"Two hypotheses derived from groupthink theory were tested in a laboratory study which included measures of the full range of symptoms of groupthink, symptoms of a poor decision process, and decision quality. The hypothesis that groups whose leaders promoted their own preferred solutions would be more likely to fall victim to groupthink than groups with nonpromotional leaders received partial support. Groups with promotional leaders produced more symptoms of groupthink, discussed fewer facts, and reached a decision more quickly than groups with nonpromotional leaders. The hypothesis that groups composed of members who were predisposed to conform would be more likely to fall victim to groupthink than groups whose members were not predisposed to conform received no support. It is suggested that groupthink research is hampered by measurement problems."[5][6]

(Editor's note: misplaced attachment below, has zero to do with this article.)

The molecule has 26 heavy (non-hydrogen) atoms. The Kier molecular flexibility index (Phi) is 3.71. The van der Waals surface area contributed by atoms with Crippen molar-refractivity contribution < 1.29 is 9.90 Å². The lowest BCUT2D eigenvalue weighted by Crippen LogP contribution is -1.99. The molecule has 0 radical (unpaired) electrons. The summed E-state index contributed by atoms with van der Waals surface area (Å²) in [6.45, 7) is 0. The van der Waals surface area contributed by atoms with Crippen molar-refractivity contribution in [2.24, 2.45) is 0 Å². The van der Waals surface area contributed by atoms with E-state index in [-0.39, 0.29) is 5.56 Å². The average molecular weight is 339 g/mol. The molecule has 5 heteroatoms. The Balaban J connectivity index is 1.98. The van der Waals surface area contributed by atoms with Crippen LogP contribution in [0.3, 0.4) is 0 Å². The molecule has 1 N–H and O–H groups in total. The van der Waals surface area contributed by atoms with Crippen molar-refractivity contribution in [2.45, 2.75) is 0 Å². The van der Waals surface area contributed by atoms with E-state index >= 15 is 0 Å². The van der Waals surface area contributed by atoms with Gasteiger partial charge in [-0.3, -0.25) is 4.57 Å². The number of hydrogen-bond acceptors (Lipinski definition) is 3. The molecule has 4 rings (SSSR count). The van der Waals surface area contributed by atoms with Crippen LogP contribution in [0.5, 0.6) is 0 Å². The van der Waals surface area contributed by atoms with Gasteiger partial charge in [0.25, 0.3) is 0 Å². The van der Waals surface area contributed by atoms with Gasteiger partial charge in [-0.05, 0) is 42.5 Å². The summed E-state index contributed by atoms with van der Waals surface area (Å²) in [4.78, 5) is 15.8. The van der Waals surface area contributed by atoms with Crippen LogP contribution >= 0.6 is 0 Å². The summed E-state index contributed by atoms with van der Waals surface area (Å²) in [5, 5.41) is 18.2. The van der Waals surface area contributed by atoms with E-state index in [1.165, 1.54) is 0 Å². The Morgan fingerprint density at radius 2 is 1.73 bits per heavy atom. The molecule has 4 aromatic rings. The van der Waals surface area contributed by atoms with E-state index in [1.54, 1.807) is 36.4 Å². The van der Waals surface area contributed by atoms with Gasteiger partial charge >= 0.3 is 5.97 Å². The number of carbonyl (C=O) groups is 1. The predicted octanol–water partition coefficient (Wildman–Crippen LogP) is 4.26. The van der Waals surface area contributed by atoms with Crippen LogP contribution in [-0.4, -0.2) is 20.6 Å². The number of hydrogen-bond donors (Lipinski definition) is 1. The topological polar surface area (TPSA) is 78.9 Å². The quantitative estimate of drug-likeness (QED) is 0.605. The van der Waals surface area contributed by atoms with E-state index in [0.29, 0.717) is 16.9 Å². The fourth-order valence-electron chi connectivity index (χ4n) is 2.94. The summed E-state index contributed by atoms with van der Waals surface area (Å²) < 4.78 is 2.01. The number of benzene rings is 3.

After ending their study, they stated that better methods of testing Janis' symptoms were needed.

In a broad 2005 survey of post-Janis research Robert S. Baron contends that the connection between certain antecedents Janis believed necessary have not been demonstrated, and that groupthink is more ubiquitous and it's symptoms are "far more widespread" than Janis envisioned. Baron' premise is "that Janis’s probing and insightful analysis of historical decision-making was correct about the symptoms of groupthink and their relationship to such outcomes as the suppression of dissent, polarization of attitude and poor decision quality and yet wrong about the antecedent conditions he specified...not only are these conditions not necessary to provoke the symptoms of groupthink, but that they often will not even amplify such symptoms given the high likelihood that such symptoms will develop in the complete absence of intense cohesion, crisis, group insulation, etc." As an alternative to Janis' model, Baron presents a "strong ubiquity" model for Groupthink: